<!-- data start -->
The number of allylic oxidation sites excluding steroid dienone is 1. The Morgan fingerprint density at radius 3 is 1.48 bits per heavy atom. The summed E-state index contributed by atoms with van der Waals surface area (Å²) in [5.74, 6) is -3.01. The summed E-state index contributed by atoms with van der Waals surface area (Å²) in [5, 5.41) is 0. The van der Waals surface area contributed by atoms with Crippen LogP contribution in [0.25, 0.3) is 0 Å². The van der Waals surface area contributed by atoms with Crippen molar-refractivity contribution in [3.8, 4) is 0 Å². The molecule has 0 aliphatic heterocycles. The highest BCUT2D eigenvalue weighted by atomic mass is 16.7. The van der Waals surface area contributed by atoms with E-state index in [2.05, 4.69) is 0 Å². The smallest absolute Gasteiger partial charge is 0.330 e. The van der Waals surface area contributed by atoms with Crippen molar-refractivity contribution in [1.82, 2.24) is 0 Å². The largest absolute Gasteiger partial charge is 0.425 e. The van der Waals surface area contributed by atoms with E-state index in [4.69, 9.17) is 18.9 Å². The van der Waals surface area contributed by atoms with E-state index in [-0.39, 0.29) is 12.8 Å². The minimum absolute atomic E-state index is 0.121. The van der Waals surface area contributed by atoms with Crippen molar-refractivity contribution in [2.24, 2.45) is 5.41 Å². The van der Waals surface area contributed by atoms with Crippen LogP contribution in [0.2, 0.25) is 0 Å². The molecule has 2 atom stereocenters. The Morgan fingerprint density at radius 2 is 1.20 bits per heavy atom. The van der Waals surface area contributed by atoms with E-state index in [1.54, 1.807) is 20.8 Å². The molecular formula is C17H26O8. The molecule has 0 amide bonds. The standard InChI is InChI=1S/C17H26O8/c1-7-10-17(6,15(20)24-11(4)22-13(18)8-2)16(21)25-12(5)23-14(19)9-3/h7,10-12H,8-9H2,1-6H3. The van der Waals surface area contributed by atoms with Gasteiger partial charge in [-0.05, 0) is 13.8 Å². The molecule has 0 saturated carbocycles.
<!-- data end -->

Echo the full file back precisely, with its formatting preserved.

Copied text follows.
The number of allylic oxidation sites excluding steroid dienone is 1. The Morgan fingerprint density at radius 3 is 1.48 bits per heavy atom. The summed E-state index contributed by atoms with van der Waals surface area (Å²) in [5.74, 6) is -3.01. The summed E-state index contributed by atoms with van der Waals surface area (Å²) in [5, 5.41) is 0. The van der Waals surface area contributed by atoms with Crippen LogP contribution in [0.25, 0.3) is 0 Å². The van der Waals surface area contributed by atoms with Crippen molar-refractivity contribution in [3.8, 4) is 0 Å². The molecule has 0 aliphatic heterocycles. The highest BCUT2D eigenvalue weighted by atomic mass is 16.7. The van der Waals surface area contributed by atoms with E-state index in [2.05, 4.69) is 0 Å². The smallest absolute Gasteiger partial charge is 0.330 e. The van der Waals surface area contributed by atoms with Crippen molar-refractivity contribution in [1.82, 2.24) is 0 Å². The largest absolute Gasteiger partial charge is 0.425 e. The van der Waals surface area contributed by atoms with E-state index in [4.69, 9.17) is 18.9 Å². The van der Waals surface area contributed by atoms with E-state index in [-0.39, 0.29) is 12.8 Å². The minimum absolute atomic E-state index is 0.121. The van der Waals surface area contributed by atoms with Crippen molar-refractivity contribution in [2.24, 2.45) is 5.41 Å². The van der Waals surface area contributed by atoms with Crippen LogP contribution in [0.2, 0.25) is 0 Å². The molecule has 2 atom stereocenters. The Morgan fingerprint density at radius 2 is 1.20 bits per heavy atom. The van der Waals surface area contributed by atoms with E-state index in [1.54, 1.807) is 20.8 Å². The molecular formula is C17H26O8. The molecule has 0 amide bonds. The standard InChI is InChI=1S/C17H26O8/c1-7-10-17(6,15(20)24-11(4)22-13(18)8-2)16(21)25-12(5)23-14(19)9-3/h7,10-12H,8-9H2,1-6H3. The van der Waals surface area contributed by atoms with Gasteiger partial charge in [-0.05, 0) is 13.8 Å². The molecule has 0 saturated carbocycles.